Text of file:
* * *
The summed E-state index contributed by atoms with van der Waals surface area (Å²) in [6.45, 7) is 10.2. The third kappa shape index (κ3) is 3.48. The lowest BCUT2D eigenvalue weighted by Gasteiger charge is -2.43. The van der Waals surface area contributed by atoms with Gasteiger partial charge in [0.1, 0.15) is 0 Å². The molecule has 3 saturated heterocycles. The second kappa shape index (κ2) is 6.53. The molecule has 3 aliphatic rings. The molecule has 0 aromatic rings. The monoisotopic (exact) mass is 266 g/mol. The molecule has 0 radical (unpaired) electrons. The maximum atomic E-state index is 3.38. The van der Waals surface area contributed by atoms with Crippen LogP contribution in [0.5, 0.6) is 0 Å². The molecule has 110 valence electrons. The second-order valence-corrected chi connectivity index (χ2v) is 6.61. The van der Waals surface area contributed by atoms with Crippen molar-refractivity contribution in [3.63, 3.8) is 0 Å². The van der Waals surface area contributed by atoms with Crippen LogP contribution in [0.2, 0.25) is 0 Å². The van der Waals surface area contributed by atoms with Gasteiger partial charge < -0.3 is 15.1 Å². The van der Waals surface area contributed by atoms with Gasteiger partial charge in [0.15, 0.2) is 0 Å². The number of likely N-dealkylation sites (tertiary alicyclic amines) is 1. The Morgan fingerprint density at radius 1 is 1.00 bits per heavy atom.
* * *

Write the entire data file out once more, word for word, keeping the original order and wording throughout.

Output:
The summed E-state index contributed by atoms with van der Waals surface area (Å²) in [6.45, 7) is 10.2. The third kappa shape index (κ3) is 3.48. The lowest BCUT2D eigenvalue weighted by Gasteiger charge is -2.43. The van der Waals surface area contributed by atoms with Gasteiger partial charge in [0.1, 0.15) is 0 Å². The molecule has 3 saturated heterocycles. The second kappa shape index (κ2) is 6.53. The molecule has 3 aliphatic rings. The molecule has 0 aromatic rings. The monoisotopic (exact) mass is 266 g/mol. The molecule has 0 radical (unpaired) electrons. The maximum atomic E-state index is 3.38. The van der Waals surface area contributed by atoms with Crippen LogP contribution in [0.5, 0.6) is 0 Å². The molecule has 110 valence electrons. The second-order valence-corrected chi connectivity index (χ2v) is 6.61. The van der Waals surface area contributed by atoms with Crippen molar-refractivity contribution in [3.63, 3.8) is 0 Å². The van der Waals surface area contributed by atoms with Crippen LogP contribution in [0.2, 0.25) is 0 Å². The van der Waals surface area contributed by atoms with Gasteiger partial charge < -0.3 is 15.1 Å². The van der Waals surface area contributed by atoms with Gasteiger partial charge in [0.15, 0.2) is 0 Å². The number of likely N-dealkylation sites (tertiary alicyclic amines) is 1. The Morgan fingerprint density at radius 1 is 1.00 bits per heavy atom.